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Growing Saffron?

dave_c Jul 31, 2009 12:07 PM

Wow! I didn't even know that Chowhound had a Gardening board.

I recently was looking at saffron... so dang expensive...

I wondered if I can grow and harvest my own saffron here in the USA?
Is it just as good as the imported stuff?

  1. s
    shallots Aug 7, 2009 02:32 PM

    I''ve grown saffron for over a decade. In east Tennessee I harvest mid October. That's important because the area needs to be weed free and rabbit free for a month beforehand.
    Rabbits love the crocus leaves and my hunting cats have chosen an indoor life so rabbits are the new scourge.
    Buy the corms now for planting soon. Put them where you can keep track of them. And put them where the leaves can stay green through winter until spring when they die back. The leaves are long and floppy and rather elegant and in good but not great or too wet soil the corms will multiply rapidly. Think of near desert conditions were the fall rains awaken them.
    Pick the anthers the day they open or at a minimum one day after opening. After that...they're gone.
    Dry them on wax paper. When totally dry, and only when totally dry they can be stored in a clean glass jar.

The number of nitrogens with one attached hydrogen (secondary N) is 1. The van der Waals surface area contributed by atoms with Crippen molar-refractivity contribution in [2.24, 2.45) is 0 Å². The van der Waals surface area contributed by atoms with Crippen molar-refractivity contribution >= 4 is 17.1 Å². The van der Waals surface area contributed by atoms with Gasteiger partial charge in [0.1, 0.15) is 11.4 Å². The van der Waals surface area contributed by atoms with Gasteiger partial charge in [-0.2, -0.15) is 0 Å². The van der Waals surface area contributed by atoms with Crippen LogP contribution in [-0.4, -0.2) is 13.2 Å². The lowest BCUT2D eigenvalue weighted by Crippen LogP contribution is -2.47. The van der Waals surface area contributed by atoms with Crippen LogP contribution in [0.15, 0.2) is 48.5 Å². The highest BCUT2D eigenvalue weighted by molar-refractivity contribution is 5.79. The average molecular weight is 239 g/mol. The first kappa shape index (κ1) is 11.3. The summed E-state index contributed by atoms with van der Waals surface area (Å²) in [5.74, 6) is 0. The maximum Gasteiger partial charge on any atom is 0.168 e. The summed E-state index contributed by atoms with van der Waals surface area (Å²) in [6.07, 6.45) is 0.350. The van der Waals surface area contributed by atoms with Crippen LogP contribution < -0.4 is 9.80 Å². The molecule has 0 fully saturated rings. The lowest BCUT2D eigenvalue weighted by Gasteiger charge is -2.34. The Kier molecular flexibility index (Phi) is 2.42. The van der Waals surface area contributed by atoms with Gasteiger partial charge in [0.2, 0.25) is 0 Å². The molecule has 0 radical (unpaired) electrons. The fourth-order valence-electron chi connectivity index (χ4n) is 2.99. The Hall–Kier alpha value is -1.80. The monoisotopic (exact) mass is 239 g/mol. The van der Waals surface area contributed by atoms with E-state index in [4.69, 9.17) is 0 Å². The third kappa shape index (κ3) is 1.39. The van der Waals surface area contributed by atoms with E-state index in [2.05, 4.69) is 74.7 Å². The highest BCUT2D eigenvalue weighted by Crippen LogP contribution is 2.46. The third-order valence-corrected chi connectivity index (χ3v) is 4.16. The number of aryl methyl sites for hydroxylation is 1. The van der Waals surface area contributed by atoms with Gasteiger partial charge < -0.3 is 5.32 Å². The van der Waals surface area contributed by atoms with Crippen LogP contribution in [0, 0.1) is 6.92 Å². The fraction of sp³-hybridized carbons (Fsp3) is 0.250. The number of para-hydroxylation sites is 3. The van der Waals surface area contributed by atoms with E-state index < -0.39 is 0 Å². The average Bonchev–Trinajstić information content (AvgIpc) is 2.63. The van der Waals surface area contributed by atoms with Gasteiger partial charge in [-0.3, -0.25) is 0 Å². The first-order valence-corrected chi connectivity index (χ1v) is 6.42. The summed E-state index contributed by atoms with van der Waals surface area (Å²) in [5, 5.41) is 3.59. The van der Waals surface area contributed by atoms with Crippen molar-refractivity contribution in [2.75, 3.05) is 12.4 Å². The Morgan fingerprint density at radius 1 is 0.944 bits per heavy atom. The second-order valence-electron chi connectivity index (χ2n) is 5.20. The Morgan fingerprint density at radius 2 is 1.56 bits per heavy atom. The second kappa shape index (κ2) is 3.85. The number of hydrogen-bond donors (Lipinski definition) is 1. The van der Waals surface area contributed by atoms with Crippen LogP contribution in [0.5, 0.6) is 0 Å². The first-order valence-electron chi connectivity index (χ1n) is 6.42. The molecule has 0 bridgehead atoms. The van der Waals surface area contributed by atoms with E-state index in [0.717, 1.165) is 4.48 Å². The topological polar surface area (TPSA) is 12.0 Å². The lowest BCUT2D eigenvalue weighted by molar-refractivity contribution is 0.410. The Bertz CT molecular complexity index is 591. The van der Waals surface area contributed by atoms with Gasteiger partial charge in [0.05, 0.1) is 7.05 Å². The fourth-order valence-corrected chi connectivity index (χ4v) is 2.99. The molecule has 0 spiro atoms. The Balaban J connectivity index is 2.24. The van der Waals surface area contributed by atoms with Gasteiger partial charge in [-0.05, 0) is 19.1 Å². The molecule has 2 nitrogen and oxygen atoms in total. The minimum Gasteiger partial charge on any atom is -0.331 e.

1 Reply
    1. re: shallots
      l
      LauraGrace Aug 7, 2009 08:13 PM

      Well, I'll be doggoned. That's amazing!

    2. c
      celeryroot Jul 31, 2009 07:44 PM

      I think some farmer has been trying to grow in eastern Pa. Never tried.

      1. h
        harrie Jul 31, 2009 06:13 PM

        Saffron is a dried part of the crocus flower -- so for the frustration factor alone if you try to harvest, dry and store it, I'd cough up the bucks for the packaged stuff.

        1 Reply
        1. re: harrie
          e
          Eldon Kreider Aug 1, 2009 02:04 PM

          More specifically, saffron is the dried stigma of an autumn-blooming crocus called, not too surprisingly, saffron crocus. They are often grown as an ornamental plant and work in zones 5 through 8. Somebody trying to grow their own better be prepared to spend a lot of time on their knees using tweezers on little flowers. For more description see: http://www.waysidegardens.com/gardeni...

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